The Demystified Vine

Taking the mystery out of wine exploration!


Rhys Pender thanked the crowd for showing up so early on the Friday morning seminar “From Ground Up” at the Vancouver Convention Centre as part of the yearly International Wine Festival that takes place here in the city. The focus: the Golden Mile Bench – British Columbia’s first sub-appellation which was created in 2015.


“This is the future of wine in BC,” opened Rhys Pender. “We are going to celebrate that.”


Pender, a Master of Wine and owner of Little Farm Winery in the Similkameen Valley, helped moderate the panel alongside the Vancouver Sun’s wine expert Anthony Gismondi.


In attendance for the panel discussion were: Joe Luckhurst (Road 13), Rob Summers (Hester Creek), Walter Gehringer (Gehringer Bros.), Bill Eggert (Fairview Cellars), Andrew Moon (Tinhorn Creek), Chris Jentsch (C.C. Jentsch), and Don Triggs (Culmina Family Estate).


Gismondi is a huge supporter of the movement to get BC up to speed with designating viticultural areas. It was clear during the seminar that Gismondi has some strong opinions on the matter.


“All wines have an address,” Gismondi eagerly stated, “[and] the easiest way to figure out a wine is to figure out the address and go from there.” An address. The easiest way for us wine folks to really talk about where a wine came from is to be able to say it came from a specific location. Gismondi’s passion continued to show as he enunciated the words of “I don’t think we can wait another 100 years”. Gismondi points to the sheer fact that we need to authenticate where British Columbia wines are from, and one way to do that is by labelling various regions and sub-appellations that we can refer to, and that the world can refer to.


And he is right.


The process is not that easy, as Pender pointed out during the opening remarks. The team who began the journey to get the Golden Mile Bench sub-geographical indication (sub-GI) were, “meeting for about 5 years to get this started”. Almost five years, half a decade, 260 weeks, 1,825 days. Do the math; the process is rigorous. Our first sub-GI has only been “in existence”, shall we say, for a mere 2 years.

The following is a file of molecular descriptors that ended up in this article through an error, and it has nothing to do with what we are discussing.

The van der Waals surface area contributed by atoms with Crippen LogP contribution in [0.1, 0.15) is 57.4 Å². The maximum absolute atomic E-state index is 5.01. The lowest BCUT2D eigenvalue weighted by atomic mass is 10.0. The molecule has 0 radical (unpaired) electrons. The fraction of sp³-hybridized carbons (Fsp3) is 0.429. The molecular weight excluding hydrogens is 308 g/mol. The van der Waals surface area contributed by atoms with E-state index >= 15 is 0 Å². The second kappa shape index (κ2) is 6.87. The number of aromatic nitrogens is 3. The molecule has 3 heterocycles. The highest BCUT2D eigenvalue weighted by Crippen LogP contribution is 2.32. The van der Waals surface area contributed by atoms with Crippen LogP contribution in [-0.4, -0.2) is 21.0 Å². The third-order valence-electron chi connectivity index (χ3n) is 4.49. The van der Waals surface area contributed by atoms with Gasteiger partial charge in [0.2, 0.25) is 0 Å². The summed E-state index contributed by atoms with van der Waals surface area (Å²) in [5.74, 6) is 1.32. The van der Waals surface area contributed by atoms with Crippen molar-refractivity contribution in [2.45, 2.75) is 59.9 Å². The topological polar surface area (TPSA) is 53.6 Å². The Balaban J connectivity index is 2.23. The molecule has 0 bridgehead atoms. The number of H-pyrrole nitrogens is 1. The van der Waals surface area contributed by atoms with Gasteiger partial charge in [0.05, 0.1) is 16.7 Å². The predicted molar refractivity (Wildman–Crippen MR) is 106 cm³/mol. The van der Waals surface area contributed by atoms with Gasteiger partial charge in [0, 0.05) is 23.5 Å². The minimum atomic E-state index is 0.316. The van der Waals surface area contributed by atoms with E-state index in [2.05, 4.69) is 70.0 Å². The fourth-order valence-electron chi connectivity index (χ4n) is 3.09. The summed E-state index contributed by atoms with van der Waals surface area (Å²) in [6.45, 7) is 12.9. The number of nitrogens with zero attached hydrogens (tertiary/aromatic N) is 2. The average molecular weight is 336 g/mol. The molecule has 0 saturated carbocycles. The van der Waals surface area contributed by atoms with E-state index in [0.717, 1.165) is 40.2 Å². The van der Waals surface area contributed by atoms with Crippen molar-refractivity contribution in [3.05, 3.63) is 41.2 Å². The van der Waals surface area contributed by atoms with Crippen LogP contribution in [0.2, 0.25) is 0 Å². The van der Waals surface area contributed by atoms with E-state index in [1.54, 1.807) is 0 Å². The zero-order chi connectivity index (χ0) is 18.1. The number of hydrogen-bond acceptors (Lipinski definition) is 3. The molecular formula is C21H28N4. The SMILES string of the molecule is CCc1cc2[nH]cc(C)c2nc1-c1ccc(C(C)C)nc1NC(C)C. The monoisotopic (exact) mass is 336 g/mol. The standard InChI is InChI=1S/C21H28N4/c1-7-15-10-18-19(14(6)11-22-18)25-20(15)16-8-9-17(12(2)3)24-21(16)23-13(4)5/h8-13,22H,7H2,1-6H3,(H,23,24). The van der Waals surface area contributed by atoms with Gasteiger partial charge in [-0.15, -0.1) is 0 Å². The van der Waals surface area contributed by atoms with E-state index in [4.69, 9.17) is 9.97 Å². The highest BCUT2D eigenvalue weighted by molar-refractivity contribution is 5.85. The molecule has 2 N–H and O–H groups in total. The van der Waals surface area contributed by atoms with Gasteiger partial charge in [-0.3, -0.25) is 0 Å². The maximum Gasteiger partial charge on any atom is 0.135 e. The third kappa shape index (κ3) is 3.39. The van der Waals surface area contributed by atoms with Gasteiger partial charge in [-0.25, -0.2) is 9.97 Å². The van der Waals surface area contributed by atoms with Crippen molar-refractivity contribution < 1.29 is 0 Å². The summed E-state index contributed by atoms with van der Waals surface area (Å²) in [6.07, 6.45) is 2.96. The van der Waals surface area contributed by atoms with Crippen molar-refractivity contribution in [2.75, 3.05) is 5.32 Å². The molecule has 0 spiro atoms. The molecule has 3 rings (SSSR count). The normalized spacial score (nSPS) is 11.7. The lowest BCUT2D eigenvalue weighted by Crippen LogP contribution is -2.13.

Golden Mile in Oliver, BC, Photo courtesy of

According to, the Golden Mile Bench:

is located on the western slope, south of Oliver and across from the Black Sage Bench. Its southerly latitude provides a warm climate, but its location on the west side of the valley means it gets morning, rather than afternoon sunshine, making it a cooler region than its eastern neighbour. Any winery, whether their tasting room/winery is physically located on the Golden Mile Bench or not, can use the term Golden Mile Bench Sub-GI on a BC VQA wine label, as long as the wine is made from grapes exclusively grown in the sub-GI.


Sandra Oldfield, CEO of Tinhorn Creek, was a mover and shaker in getting the GMB sub-GI started. “You want to name a sub appellation not by postal code but by soil types,” she declared, “and you have to be grounded in the ground”.